This trial is evaluating whether Low level laser therapy (LLLT) will improve 1 primary outcome and 5 secondary outcomes in patients with Fecal Soiling. Measurement will happen over the course of 12 weeks.
This trial requires 20 total participants across 2 different treatment groups
This trial involves 2 different treatments. Low Level Laser Therapy (LLLT) is the primary treatment being studied. Participants will all receive the same treatment. There is no placebo group. The treatments being tested are not being studied for commercial purposes.
Data from a recent study demonstrates that fecal soiling may be related to an increase in stress hormone levels and a decrease in the level of neurotrophic factors.
Complete excision is a successful treatment of soiling induced by colonic motility disorders and may result in a significant improvement in quality of life but does not seem to be associated with complete recovery from soiling-induced bowel symptoms. Further prospective studies are warranted to confirm the long term efficacy of fecal soiling surgery in eradicating fecal incontinence.
Most common treatments for fecal soiling have a limited role in helping control the frequency of fecal soiling. However, some patients may benefit if they have not controlled soiling by a single treatment.
Fecal soiling (faecal incontinence) has a variety of signs, including decreased desire to defecate, flatus accumulation, straining for defecation, loose stools and difficulty emptying the bowel.
The National Health Interview Survey 2011-2012 indicated about 17.8 million Americans had fecal soiling on at least one day in 2012. The frequency of soiling depends on which day in the year the respondent was asked about fecal soiling and what method of fecal disposal was used. In a recent study, findings highlight the need for improved reporting of fecal incontinence and greater efforts to make public health communications more relevant to the entire population.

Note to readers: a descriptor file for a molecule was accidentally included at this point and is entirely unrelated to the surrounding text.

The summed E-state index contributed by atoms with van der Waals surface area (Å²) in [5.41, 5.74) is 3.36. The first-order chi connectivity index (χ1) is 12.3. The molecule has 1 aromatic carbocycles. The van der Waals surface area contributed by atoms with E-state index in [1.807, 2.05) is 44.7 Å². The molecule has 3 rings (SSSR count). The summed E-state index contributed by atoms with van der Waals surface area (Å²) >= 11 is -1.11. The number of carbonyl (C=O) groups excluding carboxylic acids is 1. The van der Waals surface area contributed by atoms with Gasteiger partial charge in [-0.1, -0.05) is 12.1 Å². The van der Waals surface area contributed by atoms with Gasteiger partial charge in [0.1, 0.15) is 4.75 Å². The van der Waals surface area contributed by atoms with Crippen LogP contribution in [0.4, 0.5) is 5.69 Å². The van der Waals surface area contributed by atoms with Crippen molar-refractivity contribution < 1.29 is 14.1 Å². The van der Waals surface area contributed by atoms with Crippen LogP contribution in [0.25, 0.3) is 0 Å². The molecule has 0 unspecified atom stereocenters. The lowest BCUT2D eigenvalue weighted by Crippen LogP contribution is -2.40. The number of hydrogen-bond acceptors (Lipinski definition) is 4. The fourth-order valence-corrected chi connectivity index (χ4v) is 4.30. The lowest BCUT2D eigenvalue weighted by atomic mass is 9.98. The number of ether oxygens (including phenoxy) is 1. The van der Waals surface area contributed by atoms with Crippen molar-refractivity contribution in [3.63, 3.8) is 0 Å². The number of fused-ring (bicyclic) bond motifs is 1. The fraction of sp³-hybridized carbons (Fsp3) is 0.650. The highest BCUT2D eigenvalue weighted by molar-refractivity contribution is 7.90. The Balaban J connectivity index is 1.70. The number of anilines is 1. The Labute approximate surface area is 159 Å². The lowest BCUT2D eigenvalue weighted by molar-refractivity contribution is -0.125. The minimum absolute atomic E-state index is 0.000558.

Fecal soiling is the hallmark symptom of colonic motility disorders. In these patients, it is common for symptoms to mislead physicians into believing they have a bowel obstruction. A proper clinical history should be documented in all patients having an evaluation for a bowel motility disorder.
The data are discussed in terms of clinical interventions using low level laser therapy (LLLT). Recent findings point to the need to control for LLLT in the interpretation, rather than as a treatment in itself. LLLT deserves further investigation in patients suffering from fecal incontinence.
There is less than an estimated 2.7% incidence of fecal soiling at the age of 1 year in young infants (<6months); and only 0.9% at 2 years. Therefore, fecal soiling is not an issue that requires special consideration in infant care.
Findings from a recent study demonstrate that soiling is not, in fact, genetically predetermined. An environmental factor has to play an important role in this disease.
The most likely explanation for the effect of low level laser on the defecation threshold for healthy adults is a reduction in norepinephrine. Nevertheless, the observed increase in stool hardness and fecal consistency are additional indications that the clinical effect on defecation is not mediated by the autonomic nervous system.
LLLT was well tolerated in people with colo-rectal cancer. No side effects were experienced despite the laser intensity>75 W/cm(2), which was far higher than the permissible exposure according to the National Council Against Health Hazardous Equipment guidelines.
Use of 1.8 mm and 2.5 mm wavelengths (for this retrospective review, we chose one device of each wavelength type) was not found to be more effective than placebo therapy in this population by any of the measures examined. Higher-quality studies are planned, but such trials may be difficult to design in this setting.